‘There are lots of studies about alcohol use in the general population, but we don’t often study it specifically amongst those over 65.
People think, “Oh, elderly people don’t drink that much”, but retirement is often an extremely traumatic time of life, especially for men. You might have people passing away, for example, increasing your likelihood of drinking. So it’s an important age group on which to conduct alcohol research.
My study focused specifically on alcohol use in elderly Australian men. I had a sample of 555 men aged 65 and over, and was asking: “Do non-drinkers or moderate drinkers have better health outcomes on certain measures than heavy drinkers?” I started off testing rates of depression in heavier drinkers and non-drinkers compared to moderate drinkers. I also looked at risk of falls and rates of obesity.
We also found slightly higher rates of past depression in non-drinkers…
I found there was a wide range of drinking in the elderly community. We saw people who were drinking one glass a day and others regularly consuming 10 drinks daily. For me, alcohol research is not about preaching in moralistic ways; it’s about increasing awareness of what alcohol does and the associated risks to physical and mental health.
One of my most important findings was about increased risk of obesity. There was a clear correlation between the amounts you drink and your weight. I don’t think our society is particularly aware of how fattening alcohol can be, so an important outcome from my study is improving awareness of that. Just like there’s nutritional information on food when you’re going down the grocery aisles—I’d love to see that on alcohol.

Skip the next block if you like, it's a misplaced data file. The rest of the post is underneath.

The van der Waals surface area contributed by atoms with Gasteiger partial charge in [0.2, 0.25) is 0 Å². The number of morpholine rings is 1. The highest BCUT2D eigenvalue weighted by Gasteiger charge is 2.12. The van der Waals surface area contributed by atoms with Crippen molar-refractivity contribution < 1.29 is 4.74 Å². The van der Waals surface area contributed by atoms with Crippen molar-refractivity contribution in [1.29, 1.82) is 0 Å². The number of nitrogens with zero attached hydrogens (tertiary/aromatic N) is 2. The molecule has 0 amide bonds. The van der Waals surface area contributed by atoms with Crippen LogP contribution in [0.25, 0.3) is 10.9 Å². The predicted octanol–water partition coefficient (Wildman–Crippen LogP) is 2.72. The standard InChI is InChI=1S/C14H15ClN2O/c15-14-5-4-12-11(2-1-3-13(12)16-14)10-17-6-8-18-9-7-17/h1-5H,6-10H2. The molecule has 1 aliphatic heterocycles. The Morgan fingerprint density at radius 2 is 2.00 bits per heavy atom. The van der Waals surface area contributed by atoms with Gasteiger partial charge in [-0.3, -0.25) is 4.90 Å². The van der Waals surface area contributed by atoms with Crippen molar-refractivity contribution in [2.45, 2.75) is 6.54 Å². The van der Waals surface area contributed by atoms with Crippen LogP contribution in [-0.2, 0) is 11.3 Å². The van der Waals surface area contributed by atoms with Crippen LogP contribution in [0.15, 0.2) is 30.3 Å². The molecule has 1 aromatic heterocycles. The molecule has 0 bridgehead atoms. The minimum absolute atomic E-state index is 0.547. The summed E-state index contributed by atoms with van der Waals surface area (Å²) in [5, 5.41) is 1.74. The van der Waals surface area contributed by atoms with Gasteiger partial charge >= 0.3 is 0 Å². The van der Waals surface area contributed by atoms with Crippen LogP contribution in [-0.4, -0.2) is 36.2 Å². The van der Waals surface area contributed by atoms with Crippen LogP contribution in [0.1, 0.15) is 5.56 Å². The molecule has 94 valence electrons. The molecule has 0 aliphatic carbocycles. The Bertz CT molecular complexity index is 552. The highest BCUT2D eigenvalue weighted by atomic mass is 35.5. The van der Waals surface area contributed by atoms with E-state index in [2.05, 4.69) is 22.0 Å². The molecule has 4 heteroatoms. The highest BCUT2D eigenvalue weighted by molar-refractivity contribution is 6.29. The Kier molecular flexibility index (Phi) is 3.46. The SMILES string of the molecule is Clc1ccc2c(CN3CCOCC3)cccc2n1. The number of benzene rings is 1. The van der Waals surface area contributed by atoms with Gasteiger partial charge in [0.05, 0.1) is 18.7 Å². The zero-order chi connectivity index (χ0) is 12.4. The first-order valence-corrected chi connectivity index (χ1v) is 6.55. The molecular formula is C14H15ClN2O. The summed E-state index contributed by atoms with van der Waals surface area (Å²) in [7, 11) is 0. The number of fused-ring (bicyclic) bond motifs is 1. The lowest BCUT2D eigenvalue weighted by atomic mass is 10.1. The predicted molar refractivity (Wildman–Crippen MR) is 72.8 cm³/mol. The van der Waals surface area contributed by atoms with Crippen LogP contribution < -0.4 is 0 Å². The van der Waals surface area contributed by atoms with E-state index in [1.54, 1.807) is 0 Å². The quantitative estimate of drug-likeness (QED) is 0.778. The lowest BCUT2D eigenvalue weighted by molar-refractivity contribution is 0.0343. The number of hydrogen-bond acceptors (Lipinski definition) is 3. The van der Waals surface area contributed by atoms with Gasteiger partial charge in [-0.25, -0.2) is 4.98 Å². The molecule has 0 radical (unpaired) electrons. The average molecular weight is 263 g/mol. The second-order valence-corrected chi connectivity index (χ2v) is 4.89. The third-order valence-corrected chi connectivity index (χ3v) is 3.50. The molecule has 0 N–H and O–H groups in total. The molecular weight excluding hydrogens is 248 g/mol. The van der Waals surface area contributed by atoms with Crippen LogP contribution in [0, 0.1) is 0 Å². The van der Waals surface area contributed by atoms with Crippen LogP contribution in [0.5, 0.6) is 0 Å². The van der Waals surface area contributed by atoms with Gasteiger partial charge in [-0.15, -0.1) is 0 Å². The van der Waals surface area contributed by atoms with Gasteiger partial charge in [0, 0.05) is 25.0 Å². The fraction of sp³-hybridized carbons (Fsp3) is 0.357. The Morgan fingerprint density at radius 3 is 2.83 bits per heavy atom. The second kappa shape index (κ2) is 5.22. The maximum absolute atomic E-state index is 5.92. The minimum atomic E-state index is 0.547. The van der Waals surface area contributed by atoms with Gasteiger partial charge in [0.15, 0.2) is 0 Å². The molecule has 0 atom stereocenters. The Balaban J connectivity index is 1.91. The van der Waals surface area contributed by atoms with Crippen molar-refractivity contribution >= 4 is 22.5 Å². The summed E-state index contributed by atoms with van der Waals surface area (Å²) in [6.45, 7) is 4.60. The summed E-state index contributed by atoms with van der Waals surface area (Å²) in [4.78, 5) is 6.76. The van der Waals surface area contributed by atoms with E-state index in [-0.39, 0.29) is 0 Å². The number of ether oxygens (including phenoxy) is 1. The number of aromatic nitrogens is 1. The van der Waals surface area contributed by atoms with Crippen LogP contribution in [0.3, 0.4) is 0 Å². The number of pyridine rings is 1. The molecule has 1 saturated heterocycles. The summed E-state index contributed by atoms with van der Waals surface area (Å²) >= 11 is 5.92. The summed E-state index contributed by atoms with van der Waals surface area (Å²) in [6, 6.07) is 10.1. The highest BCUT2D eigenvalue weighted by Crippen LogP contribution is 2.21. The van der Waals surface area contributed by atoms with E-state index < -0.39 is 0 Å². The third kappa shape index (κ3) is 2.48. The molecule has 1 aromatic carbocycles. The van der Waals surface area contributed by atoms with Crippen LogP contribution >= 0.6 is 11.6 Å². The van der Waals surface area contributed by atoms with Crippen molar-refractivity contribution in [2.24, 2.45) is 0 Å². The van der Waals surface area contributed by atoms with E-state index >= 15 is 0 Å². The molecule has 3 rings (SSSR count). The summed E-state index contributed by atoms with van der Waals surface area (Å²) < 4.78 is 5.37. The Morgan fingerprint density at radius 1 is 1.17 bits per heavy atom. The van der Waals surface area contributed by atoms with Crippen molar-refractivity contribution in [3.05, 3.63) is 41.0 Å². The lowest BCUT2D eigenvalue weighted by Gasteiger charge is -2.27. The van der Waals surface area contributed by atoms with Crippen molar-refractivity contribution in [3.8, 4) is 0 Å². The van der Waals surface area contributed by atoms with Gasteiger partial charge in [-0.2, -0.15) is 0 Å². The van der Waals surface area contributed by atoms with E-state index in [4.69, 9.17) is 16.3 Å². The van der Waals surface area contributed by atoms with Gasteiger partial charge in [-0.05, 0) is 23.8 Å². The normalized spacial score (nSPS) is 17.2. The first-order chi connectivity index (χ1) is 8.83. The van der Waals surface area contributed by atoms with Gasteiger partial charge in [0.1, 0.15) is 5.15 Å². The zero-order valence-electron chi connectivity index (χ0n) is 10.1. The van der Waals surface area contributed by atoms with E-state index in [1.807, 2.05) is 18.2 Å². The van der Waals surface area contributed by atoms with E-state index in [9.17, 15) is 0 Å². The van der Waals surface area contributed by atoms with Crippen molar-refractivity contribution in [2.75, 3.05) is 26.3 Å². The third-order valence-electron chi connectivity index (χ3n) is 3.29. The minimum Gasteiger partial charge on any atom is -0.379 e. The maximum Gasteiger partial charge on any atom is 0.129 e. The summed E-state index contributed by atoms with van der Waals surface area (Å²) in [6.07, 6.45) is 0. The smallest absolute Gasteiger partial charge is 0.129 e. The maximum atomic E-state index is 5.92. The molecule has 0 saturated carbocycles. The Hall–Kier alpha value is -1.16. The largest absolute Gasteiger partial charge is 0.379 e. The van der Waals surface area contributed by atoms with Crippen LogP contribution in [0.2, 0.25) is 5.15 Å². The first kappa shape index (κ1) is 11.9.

In terms of past depression, we found much higher rates in people who drink heavily. These results are useful from a primary health perspective. If GPs are aware of evidence of drinking as a marker for mental health they’re able to screen better during routine examination.
They can say, “I’ve got a heavy drinker in front of me. That’s associated with increased risk of depression. I’m going to ask more questions or see if they’d like a referral to a psychologist”.
We also found slightly higher rates of past depression in non-drinkers. Is this because people quit drinking because of mental health problems or is there something about being a lifetime abstainer from alcohol that leads to increased risk? We weren’t’t able at to look at that but there are lots of great studies that do.
You can’t create a health message based on one study. You need to know that study is consistent with others. I see my work as adding to the information that eventually all gets pulled together by government agencies to change policies. Research is all about everyone looking at different pieces of a puzzle. Mine was a very small piece and someone else is looking at another piece and together we improve our understanding of the world. That’s perhaps a bit idealistic but certainly how I view it.’
Carolyn Coulson’s research is titled: “A population-based study of alcohol use in elderly men: associations with physical and mental health”.
* “My PhD” is an irregular series in which The Citizen speaks with recent Melbourne University PhD graduates.